I don’t want to think or make decisions I want to live in the woods and cuddle my wife

I’m going to die someday. What do I want to leave behind? Three happy and healthy adults raised by Cadence and I, for sure. A great big hole in space where all disease used to be before I kicked its ass, hopefully. What else, though?
I think of the bandit who I spoke with at market, Guy. Probably a fake name, but who cares. He’s a bit of a bastard. But he could be better. He wants to learn to fight like me so he can be a better bandit. The old man always told me that it was dangerous to just teach just anyone to move like that. Like waves on the ocean. He only ever taught me. I told myself I wouldn’t teach anyone else. I use it to protect the people of the town now, and I’m glad I can. What if I could teach Guy to do it too? Two people who fight like me, protecting this town.
That could be my legacy. A group of people decades from now leaping from tree to tree, fighting the beasts and creatures of the forest to keep the town safe. I’d be honored to teach people if I could guarantee that. But I don’t think I can. I want my legacy to be protectors, to be people who defend the defenseless. I don’t want it to be a new scourge of bandits. All it takes is for Guy, or whoever I teach, to let it slip to the wrong person.
How can I make this decision? How can I rely on a bandit? Is it fair for me to judge him based on what he currently is, instead of what he could be? God, I have no idea. This is too much responsibility, I should’ve just stayed in the woods

I’ll give him another market or two.

Tales of Domesticity

A journal lies open on a hand carved table, the sound of children arguing echoes from somewhere nearby. A list of academic areas of study takes up one page from top to bottom in order of least complex to most complex. On the opposite page is a hastily scrawled flowchart of the way that the topics flow into each other. Nearby sits a sheaf of papers, filled with hastily scrawled sketches of various buildings from around town, including floor plans and notes on support beams and load bearing structures. Near the top of the pile there are designs for original buildings, each referencing design elements from the previous notes.


Milo rushes from one end of the small kitchen to the other, searching frantically for the vial of rosemary that he’d wanted to add to the stew but had forgotten to pull out ahead of time. Finally they locate it at the back of the spice cabinet, likely pushed there in the commotion of their hurried movements. They’re pretty sure it’s rosemary, at least. It smells like something that goes in stews? They startle at the sound of liquid bubbling over the rim of the cast iron pot and dripping down into the fire.
Milo curses and runs back to the pot. In a rushed attempt to remove it from the heat they grab the handle with their bare hand, instantly recoiling as their skin immediately burns against the hot metal. The vial of rosemary shatters against the ground as they accidentally drop it. Milo curses again and tries to gather the glass up into a pile without cutting themself, The stew continues to boil over and drip into the fire, filling the room with smoke.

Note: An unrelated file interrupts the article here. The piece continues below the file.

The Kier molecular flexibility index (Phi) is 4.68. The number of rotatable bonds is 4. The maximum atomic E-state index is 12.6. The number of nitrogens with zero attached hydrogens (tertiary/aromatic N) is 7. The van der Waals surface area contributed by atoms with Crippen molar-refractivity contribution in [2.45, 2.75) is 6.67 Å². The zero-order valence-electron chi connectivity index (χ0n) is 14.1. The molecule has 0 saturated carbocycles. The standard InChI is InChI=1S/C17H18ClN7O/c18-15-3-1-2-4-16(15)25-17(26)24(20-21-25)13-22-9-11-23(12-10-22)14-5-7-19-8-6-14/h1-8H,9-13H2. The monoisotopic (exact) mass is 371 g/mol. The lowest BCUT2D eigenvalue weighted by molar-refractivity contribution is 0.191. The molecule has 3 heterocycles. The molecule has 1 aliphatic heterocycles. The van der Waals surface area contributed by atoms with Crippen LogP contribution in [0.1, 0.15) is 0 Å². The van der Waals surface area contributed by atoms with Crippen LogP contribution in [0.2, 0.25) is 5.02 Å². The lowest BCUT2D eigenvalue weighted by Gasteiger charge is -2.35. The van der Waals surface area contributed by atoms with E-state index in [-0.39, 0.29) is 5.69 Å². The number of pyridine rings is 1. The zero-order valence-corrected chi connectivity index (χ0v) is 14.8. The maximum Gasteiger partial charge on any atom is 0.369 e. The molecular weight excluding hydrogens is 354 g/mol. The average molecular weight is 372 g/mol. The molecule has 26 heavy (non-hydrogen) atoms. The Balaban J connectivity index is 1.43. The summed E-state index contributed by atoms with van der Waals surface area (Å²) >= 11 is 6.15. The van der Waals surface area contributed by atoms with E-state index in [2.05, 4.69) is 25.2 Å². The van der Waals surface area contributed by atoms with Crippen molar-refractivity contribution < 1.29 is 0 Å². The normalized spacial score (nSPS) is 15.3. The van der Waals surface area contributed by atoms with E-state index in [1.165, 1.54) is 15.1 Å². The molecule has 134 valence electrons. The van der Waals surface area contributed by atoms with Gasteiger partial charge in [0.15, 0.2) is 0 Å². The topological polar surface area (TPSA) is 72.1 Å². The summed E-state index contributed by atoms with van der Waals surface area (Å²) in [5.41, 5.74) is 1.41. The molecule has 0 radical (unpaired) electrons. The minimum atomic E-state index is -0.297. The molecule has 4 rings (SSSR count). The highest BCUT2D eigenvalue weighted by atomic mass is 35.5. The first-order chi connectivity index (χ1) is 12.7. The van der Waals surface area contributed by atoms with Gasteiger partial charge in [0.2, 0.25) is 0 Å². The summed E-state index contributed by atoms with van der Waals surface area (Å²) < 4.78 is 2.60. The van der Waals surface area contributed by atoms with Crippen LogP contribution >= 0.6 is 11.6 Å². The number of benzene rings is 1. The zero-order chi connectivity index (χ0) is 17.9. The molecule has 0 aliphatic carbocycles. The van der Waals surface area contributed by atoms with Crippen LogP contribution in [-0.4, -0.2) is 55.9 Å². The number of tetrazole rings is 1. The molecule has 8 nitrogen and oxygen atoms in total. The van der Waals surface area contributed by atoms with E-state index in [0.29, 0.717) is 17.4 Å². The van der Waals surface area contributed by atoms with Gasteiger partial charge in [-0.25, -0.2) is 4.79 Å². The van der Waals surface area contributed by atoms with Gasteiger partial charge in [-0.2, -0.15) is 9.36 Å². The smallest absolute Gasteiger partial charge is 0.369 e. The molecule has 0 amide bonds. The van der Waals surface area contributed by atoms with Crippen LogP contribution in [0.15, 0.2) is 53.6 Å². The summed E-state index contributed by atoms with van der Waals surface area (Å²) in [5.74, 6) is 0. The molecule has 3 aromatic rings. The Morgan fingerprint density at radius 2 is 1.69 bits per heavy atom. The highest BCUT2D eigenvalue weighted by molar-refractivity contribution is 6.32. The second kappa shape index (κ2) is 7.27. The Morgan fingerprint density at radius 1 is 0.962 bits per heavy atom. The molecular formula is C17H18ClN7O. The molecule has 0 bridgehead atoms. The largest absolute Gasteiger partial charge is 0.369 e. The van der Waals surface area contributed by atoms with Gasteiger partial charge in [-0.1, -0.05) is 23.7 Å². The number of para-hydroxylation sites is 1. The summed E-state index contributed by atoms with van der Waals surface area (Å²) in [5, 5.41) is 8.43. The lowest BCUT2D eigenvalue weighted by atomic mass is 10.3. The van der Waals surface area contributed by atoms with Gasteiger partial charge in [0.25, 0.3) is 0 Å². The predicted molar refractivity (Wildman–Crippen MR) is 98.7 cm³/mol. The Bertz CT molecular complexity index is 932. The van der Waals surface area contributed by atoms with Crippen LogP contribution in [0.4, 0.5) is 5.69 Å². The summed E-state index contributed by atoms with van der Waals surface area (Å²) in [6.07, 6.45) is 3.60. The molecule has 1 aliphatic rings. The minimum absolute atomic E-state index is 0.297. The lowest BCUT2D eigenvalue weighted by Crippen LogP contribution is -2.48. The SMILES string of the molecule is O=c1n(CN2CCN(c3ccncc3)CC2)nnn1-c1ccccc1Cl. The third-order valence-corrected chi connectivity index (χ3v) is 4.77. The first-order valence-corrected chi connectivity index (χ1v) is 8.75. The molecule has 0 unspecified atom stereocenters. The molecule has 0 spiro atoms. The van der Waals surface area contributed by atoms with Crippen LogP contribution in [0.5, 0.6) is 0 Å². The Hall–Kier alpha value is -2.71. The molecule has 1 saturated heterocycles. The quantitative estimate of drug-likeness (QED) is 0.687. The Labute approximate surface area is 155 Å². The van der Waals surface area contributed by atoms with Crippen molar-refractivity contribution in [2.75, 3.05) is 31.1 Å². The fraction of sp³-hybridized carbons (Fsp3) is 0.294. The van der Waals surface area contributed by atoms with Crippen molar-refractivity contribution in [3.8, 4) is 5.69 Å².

A piece of paper sits on the floor of a childs room, a stick of charcoal next to it. It reads;

milo wants me to practice riting and mom says now i need to lisen to him cuz they got mareed so im riting. i think its dumb cuz mom was a templar withowt reading but she says hes right so i gota. milo isnt even smart and he defun dafun for shur isnt brave so i dont think i want to be lisning to him. i had some friends over three days ago and he got scared and ran away from us. mom says hes a hero like her but he doesnt even have a sord and wont even show me how to fight. also i think he trikd mom abowt beeeeng a maeej cuz he always acts al scared when i ask him to do majic. i think its dum that i need to listen to him. mom sayd i need to finish a payj befor i can go play owtsieed and im done now okay bye


Milo sits just outside the front door to Cadence’s home. Now their home too, they suppose. A shirt sized for a preteen rests in their lap as they patch a hole in the sleeve. This was easy enough. They’d learned the basics of making and repairing clothes back when they lived on the road with their parents. Their mother had insisted they learn. Their eyes glaze over for a moment before the sound of a child yelling returns their attention to the present.
The yell breaks into laughter as Milo’s eyes find the small group of children play fighting in the yard. Sticks represent swords as they enact some grand battle or another. Milo’s heart is racing regardless, though. Their thoughts jump to what they’d heard at market about werewolves kidnapping children and their grip tightens on the shirt in their lap.